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I realized a few days ago that I have been creating from a place of unworthy.  I am putting that onto my kiddo/ kiddos too.  Yikes!  This is the value of awareness and parenting consciously.  It can be difficult to look honestly at my motivations but when I do, it sets me free to make choices where before I was unaware of what was truly driving my decision making.I realized (with my life coaches help) that I hated school as a child.  I was diagnosed with dyslexia and struggled in reading and in math for a long time.  I didn’t understand why the other kids were in the red bird group and I was in the blue bird group.  I didn’t color in the lines and I didn’t feel like I fit in to the crowd.  I remember feeling lonely and sad and distant from the group.  I took this feeling and used it to make myself unworthy in many areas of my life including decision making regarding my children.  Recently, I decided to home-school my son.  I decided that he was struggling with some of the things I had (coloring in the lines) and that he might not fit in with the other kids easily at his young age.  He is a summer birthday so I used this as my justification.  He loves to bounce around and is definitely a kinesthetic learner.  I now get that I choose to home-school him not because of what is best for him but because of my feelings towards school and how I felt about my abilities.  I didn’t make the choice from an empowered place, I choose it from a dis-empowering place.  It isn’t necessarily the wrong decision, it is a decision created from a dis-empowered place.  The danger of that is that when I was looking at my reasons for why I was pulling him out of public school, I was rationalizing his abilities and current limitations to others in front of him.  Setting him up to believe something is wrong with him.  I don’t know if he has internalized this or not.  I only know that my intention isn’t to put my feelings of worthlessness on him by creating him to be wrong or bad to match my box of experience.  I really love homeschooling him and I feel like it worked out great for us this year.  I want to be able to make that call from an empowered place though.  One that says, hey you are a brilliant and gifted kid and I want to further that by creating a curriculum for you that matches your strengths.  I want him to feel empowered by his education not limited and limiting.The long and the short of it is that we can’t protect our kids from developing programing (egos).  It is part of human nature and even the best mom in the world (fictional at best) would still create some type of programming in her kiddo.  Human nature is to take on an ego (a personality).  Overcoming that ego or personality and recognizing it for what it is (one way to see, not every way to see) sets you free to make decisions from an empowered space for you and your family.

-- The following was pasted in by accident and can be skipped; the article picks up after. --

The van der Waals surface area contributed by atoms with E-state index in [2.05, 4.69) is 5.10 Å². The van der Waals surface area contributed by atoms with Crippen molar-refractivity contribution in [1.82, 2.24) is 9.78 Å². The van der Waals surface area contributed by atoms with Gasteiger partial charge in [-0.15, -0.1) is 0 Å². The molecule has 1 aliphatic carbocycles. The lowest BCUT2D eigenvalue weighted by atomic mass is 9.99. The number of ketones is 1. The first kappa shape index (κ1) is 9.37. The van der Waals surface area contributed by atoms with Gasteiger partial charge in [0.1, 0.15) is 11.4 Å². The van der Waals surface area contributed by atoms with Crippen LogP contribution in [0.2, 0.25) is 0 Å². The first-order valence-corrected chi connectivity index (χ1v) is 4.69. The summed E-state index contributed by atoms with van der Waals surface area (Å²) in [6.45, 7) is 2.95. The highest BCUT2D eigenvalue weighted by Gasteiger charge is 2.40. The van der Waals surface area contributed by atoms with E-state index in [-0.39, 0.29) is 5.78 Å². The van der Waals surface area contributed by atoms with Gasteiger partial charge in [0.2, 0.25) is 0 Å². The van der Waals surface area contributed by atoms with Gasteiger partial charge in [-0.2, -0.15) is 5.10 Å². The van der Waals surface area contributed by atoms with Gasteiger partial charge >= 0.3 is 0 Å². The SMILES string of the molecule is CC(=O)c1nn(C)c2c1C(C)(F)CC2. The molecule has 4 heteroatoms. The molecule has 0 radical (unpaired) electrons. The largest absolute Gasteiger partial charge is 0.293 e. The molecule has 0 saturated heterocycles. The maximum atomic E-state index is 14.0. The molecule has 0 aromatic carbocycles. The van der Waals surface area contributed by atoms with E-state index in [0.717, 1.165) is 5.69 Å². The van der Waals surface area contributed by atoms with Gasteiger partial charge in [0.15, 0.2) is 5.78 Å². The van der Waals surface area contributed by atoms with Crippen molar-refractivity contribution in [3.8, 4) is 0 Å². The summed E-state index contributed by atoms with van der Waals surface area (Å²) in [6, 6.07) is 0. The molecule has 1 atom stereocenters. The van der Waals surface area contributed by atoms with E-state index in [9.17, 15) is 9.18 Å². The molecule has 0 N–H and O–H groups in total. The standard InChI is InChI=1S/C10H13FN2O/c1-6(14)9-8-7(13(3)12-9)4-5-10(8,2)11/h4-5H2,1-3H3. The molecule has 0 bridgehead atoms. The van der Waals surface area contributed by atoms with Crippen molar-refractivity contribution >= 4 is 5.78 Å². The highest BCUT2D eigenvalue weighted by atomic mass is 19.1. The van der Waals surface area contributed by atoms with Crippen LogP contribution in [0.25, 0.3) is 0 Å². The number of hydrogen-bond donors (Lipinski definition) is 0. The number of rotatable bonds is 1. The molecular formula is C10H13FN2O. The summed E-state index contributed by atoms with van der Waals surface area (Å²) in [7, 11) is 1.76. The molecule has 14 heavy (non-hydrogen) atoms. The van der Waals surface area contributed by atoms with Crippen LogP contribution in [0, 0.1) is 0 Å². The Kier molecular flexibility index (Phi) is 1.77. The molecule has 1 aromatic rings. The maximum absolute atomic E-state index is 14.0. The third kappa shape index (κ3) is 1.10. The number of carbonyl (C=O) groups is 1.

The Elf on the Shelf… Naughty or Nice?

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This week I put up The Elf on the Shelf.  It is a fun tradition we started last year.  I am running into some conflict about it within myself however.  The Elf comes with a book and the book has a traditional parenting technique for this time of year.  The old story that Santa only visits boys and girls that are nice.  I find that when I draw my kids attention to whether they are naughty or nice, I am likely to get more naughty behavior.  I don’t know if it is a coincidence that actually comes from all the extra sweets in the house or if it is that they are testing Santa.  I think it is the latter or a combination of both.  I noticed this as well when I taught.  The more infuses on good verses bad or naughty verses nice, the more the kids would swing between the two rather than resting in the center.  Are we setting our kids up for failure when we set up a duality? In my experience bringing the third power into being, shifts the perspective of everyone.  Rather than naughty and nice, how about Santa brings toys because you are you and that is great.  Can’t Santa just be about loving kindness, giving and receiving rather than a structure for keeping kids “in line”?   Wouldn’t it be a larger service, in the long run, for our kids to focus on generosity and an open heart that are also part of the Santa story and the Christ story that is Christmas?Just a thought…